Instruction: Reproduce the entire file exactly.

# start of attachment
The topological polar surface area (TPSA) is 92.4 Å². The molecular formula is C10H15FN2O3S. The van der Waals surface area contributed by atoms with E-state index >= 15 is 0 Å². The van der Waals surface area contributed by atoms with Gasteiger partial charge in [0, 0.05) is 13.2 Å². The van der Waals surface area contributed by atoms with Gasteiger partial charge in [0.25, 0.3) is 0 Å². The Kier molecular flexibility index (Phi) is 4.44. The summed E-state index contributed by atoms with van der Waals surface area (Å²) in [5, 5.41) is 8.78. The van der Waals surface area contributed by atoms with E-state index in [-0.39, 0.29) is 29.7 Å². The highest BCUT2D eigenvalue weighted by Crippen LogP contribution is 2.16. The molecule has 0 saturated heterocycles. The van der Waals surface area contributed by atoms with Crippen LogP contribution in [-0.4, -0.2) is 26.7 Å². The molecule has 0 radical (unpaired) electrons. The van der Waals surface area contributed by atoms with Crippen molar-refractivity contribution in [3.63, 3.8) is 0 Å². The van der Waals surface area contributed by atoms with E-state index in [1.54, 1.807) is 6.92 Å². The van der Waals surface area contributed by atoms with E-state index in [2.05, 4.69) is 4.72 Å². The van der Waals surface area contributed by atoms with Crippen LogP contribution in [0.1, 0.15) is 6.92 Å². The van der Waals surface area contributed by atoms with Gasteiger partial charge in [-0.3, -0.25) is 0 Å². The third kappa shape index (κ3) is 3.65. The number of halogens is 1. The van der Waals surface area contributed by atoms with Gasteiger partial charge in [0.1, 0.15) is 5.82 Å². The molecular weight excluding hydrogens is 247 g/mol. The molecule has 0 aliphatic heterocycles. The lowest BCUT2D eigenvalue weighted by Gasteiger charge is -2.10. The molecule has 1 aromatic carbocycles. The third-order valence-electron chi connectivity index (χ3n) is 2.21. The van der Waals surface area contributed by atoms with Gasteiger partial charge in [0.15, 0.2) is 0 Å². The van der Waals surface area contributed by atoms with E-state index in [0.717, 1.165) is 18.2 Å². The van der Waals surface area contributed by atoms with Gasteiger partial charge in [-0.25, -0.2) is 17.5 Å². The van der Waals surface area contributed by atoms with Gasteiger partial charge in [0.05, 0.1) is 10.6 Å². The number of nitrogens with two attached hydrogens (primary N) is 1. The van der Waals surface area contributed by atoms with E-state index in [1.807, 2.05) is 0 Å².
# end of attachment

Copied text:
The topological polar surface area (TPSA) is 92.4 Å². The molecular formula is C10H15FN2O3S. The van der Waals surface area contributed by atoms with E-state index >= 15 is 0 Å². The van der Waals surface area contributed by atoms with Gasteiger partial charge in [0, 0.05) is 13.2 Å². The van der Waals surface area contributed by atoms with Gasteiger partial charge in [0.25, 0.3) is 0 Å². The Kier molecular flexibility index (Phi) is 4.44. The summed E-state index contributed by atoms with van der Waals surface area (Å²) in [5, 5.41) is 8.78. The van der Waals surface area contributed by atoms with E-state index in [-0.39, 0.29) is 29.7 Å². The highest BCUT2D eigenvalue weighted by Crippen LogP contribution is 2.16. The molecule has 0 saturated heterocycles. The van der Waals surface area contributed by atoms with Crippen LogP contribution in [-0.4, -0.2) is 26.7 Å². The molecule has 0 radical (unpaired) electrons. The van der Waals surface area contributed by atoms with Crippen molar-refractivity contribution in [3.63, 3.8) is 0 Å². The van der Waals surface area contributed by atoms with E-state index in [1.54, 1.807) is 6.92 Å². The van der Waals surface area contributed by atoms with E-state index in [2.05, 4.69) is 4.72 Å². The van der Waals surface area contributed by atoms with Crippen LogP contribution in [0.1, 0.15) is 6.92 Å². The van der Waals surface area contributed by atoms with Gasteiger partial charge in [-0.3, -0.25) is 0 Å². The third kappa shape index (κ3) is 3.65. The number of halogens is 1. The van der Waals surface area contributed by atoms with Gasteiger partial charge in [0.1, 0.15) is 5.82 Å². The molecular weight excluding hydrogens is 247 g/mol. The molecule has 0 aliphatic heterocycles. The lowest BCUT2D eigenvalue weighted by Gasteiger charge is -2.10. The molecule has 1 aromatic carbocycles. The third-order valence-electron chi connectivity index (χ3n) is 2.21. The van der Waals surface area contributed by atoms with Gasteiger partial charge in [0.15, 0.2) is 0 Å². The van der Waals surface area contributed by atoms with E-state index in [0.717, 1.165) is 18.2 Å². The van der Waals surface area contributed by atoms with Gasteiger partial charge in [-0.25, -0.2) is 17.5 Å². The van der Waals surface area contributed by atoms with Gasteiger partial charge in [0.05, 0.1) is 10.6 Å². The number of nitrogens with two attached hydrogens (primary N) is 1. The van der Waals surface area contributed by atoms with E-state index in [1.807, 2.05) is 0 Å².